I do bioinformatics work in D. For me, the key thing about D is that it takes a very level-headed approach to tradeoffs and recognizes the principle of diminishing returns.
Unlike C++, which adheres rigorously to the zero-overhead principle, D allows features that may have a small performance/space cost if they make the language a lot more usable. These include garbage collection, a monitor object for each class, runtime type info, etc.
Unlike Ruby, Python, PHP, etc, D tries to be almost as fast as C, even if it is less dynamic and slightly more difficult to program in than scripting languages.
The result is a language that is optimal when both development time and execution time matter about equally, which in my field is most of the time.
Similarly, D takes a very level-headed approach to safety vs. flexibility. It assumes that programmers basically know what they're doing, but do make mistakes.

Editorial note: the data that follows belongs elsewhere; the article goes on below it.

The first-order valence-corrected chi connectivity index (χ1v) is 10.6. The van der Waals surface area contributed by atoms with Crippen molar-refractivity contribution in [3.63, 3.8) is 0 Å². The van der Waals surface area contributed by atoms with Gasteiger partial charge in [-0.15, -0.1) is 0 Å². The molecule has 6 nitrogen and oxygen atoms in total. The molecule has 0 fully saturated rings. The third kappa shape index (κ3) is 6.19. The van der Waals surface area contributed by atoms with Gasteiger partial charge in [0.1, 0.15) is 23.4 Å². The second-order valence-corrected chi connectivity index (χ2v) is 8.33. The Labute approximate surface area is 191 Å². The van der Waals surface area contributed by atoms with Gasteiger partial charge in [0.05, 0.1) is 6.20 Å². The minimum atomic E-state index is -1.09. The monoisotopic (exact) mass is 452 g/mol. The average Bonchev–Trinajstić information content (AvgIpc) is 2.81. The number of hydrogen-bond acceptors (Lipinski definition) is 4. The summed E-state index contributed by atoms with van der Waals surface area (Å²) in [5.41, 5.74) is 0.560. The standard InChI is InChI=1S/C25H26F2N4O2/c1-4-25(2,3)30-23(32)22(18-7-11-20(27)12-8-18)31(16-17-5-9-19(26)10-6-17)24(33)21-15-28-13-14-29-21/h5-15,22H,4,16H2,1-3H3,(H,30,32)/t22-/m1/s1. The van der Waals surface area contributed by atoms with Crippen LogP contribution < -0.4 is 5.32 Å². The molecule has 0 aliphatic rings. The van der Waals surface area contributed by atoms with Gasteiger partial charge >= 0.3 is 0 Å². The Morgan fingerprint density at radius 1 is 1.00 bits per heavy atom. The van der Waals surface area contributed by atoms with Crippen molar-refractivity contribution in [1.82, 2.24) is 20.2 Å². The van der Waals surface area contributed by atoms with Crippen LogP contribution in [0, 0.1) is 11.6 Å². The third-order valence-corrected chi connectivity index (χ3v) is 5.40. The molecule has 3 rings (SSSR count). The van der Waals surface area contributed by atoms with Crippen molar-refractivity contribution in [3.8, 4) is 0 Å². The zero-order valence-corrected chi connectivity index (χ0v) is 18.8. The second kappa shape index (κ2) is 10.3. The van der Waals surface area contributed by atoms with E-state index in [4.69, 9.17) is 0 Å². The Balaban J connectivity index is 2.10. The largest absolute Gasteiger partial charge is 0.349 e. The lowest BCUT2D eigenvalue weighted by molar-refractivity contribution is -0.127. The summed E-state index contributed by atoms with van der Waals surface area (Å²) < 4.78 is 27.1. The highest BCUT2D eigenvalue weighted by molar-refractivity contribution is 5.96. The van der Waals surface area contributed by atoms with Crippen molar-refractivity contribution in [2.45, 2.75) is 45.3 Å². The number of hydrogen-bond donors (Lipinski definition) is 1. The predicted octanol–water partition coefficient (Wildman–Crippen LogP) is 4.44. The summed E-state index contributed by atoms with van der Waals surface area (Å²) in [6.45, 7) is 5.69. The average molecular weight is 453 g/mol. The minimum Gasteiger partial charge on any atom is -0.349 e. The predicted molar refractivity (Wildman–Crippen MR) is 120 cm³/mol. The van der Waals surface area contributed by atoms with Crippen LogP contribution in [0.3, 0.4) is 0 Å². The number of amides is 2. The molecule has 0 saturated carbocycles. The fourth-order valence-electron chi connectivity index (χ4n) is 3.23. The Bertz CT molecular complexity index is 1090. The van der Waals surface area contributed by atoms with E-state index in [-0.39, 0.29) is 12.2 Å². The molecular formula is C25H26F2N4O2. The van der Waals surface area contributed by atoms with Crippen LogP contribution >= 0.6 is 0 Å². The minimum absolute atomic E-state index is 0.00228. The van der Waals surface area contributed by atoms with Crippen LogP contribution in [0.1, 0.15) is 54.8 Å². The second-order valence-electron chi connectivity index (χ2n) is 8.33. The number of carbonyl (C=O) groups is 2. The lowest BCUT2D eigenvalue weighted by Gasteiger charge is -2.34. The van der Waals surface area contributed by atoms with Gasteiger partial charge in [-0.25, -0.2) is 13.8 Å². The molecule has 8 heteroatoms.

Unlike C and C++, it assumes that you don't want to use pointers, unsafe casts, manual memory management, etc, everywhere in your code, because they're error prone, and assumes that you don't want to sift through multi-page template error messages when you screw up just to use resizable arrays.
Unlike Java and other bondage-and-discipline languages, D assumes that sometimes pointers, unsafe casts, manual memory management, etc. are a necessary evil, and assumes you're smart enough to handle real templates, operator overloading, etc. without writing obfuscated code. It also assumes that you may screw up and access an array out of bounds, but that the programmer knows best what tradeoff should be made between safety and speed in any given situation. Therefore, whether arrays are bounds checked is simply determined by a compiler switch.